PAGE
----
Russian Anti-Sat Test Doubled ISS Debris Threat, NASA Says
HOUSTON—The surprise November 2021 Russian anti-satellite test (ASAT) has nearly doubled the risk of a penetrating collision between orbital debris and the International Space Station (ISS), NASA ISS Director Robyn Gatens says.
Gatens spoke to the NASA Advisory Council’s Human Exploration and Operations Committee during a Jan. 18 session.
Prior to the Nov. 15 ASAT, the debris penetration risk to the ISS was assessed at one in every 50,000 orbits of the Earth. Since then, the risk has grown to between one in every 33,000 and one in every 25,000 orbits, she told the 10-member committee. Continuously staffed by multinational astronaut and cosmonaut crews, the seven-person orbital lab circles the Earth about 6,000 times each year.
“We have been looking at what the lasting effect of this event is because this debris will be in orbit for some time—for years,” Gatens said during the opening day of a two-day virtual session. “So what is the lasting effect to the environment the space station is flying in? The analysis has showed that it really has increased.”
In the ASAT’s aftermath, the population of orbital debris large enough to be tracked from Earth increased by an estimated 1,500 fragments and many more that are smaller.
In response to the ASAT test, the station’s U.S., European and Russian crewmembers were forced to temporarily take refuge in the SpaceX Crew Dragon and Soyuz crew capsules. The capsules remained docked to the station’s U.S. and Russian segments after transporting the astronauts and cosmonauts to their home in space.
Nonetheless, Gatens expressed confidence that NASA can continue to work with U.S. Space Command in tracking future impact threats to the ISS and providing the warnings needed for ISS avoidance maneuvers.
“We are able to do maneuvers if needed,” Gatens told the 10-member panel, some of whom are former astronauts or once managed NASA human spaceflight programs. “So we know how to operate in this environment of increasing debris and we have procedures for doing it.”
The ASAT, which triggered global alarm, is one of three concerns confronting the ISS at a time NASA is hoping to extend operations from 2024 to 2030. The agency wants to manage an orderly transition of its low Earth orbit human operations to commercially operated stations between 2028 and the end of the decade.
At the same time, NASA is relying on the ISS to enable the development and test of life support technologies. They range from the recycling of urine for drinking water to removing carbon dioxide from the breathing air to make possible future human deep-space exploration, first at the Moon and then Mars. At the same time, the ISS is nurturing scientific research and new technologies with economic and human health payoffs. They include 3D manufacturing, the production of higher-quality fiber optics and the culturing of retinas and other human tissues for transplant.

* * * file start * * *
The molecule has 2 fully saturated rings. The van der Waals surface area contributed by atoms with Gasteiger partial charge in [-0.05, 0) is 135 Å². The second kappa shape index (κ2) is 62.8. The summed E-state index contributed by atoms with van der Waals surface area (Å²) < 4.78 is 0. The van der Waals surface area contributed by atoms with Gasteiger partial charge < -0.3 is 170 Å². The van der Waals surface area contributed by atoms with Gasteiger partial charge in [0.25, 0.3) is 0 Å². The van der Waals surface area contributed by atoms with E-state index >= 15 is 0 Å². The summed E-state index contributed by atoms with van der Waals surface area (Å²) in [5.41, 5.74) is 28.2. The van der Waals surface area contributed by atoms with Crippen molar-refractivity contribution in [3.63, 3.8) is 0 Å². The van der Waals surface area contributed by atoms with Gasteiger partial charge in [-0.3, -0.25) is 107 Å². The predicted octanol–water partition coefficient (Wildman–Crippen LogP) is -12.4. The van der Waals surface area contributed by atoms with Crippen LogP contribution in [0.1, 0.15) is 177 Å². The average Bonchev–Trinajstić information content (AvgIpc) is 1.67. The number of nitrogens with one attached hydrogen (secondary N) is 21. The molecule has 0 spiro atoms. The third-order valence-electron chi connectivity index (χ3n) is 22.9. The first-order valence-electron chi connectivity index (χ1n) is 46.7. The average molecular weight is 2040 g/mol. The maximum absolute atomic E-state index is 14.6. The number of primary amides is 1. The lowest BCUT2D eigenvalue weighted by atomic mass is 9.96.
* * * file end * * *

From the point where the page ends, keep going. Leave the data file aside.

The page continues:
Other ISS concerns briefed to the committee included the unanticipated thruster firings of Russia’s Nauka Multipurpose Laboratory Module just after the large structure rendezvoused and autonomously docked with the orbital lab’s Russian segment Zvezda service module on July 29, 2021.
The incident led to a temporary but major loss of ISS attitude control that the ground control team from NASA and Rosmosmos, the Russian space agency, managed to counter.
“There has not been risk from excessive loading. So that is good news,” Gatens told the committee. “We didn’t exceed structural loads. Teams in Russia and also an independent investigation team have been working to understand the root cause of why this happened and are finishing up those studies right now and will be releasing their reports very soon.”
The Zvezda module, which was launched in July 2000, is also undergoing a search for and repair of small air leaks traced to the tunnel portion of the module leading to a docking port for Russian Progress resupply capsules.
“The good news is there is a hatch that can seal off that area to minimize the loss of consumables,” Gatens said. “The crew has identified and permanently sealed one crack in the module and knocked down the leak rate by about half.”
The leak rate is now so small that efforts by the station crew to locate leak sites with a variety of ultrasonic detectors and even tea leaves floating in the absence of gravity has proven a challenge, she added.
On Nov. 30, NASA Inspector General Paul K. Martin issued a report calling on the agency to forego previously discussed plans for an extension of ISS operations beyond 2024 until it has isolated the source of and repaired the Zvezda module air leaks.
The agency disagreed, while estimating that experts on the ground should have a strategy for identifying and sealing the leaks by May 31, 2022.
On New Year’s Eve, NASA Administrator Bill Nelson announced the Biden administration was committed to an extension of NASA-led ISS operations through 2030.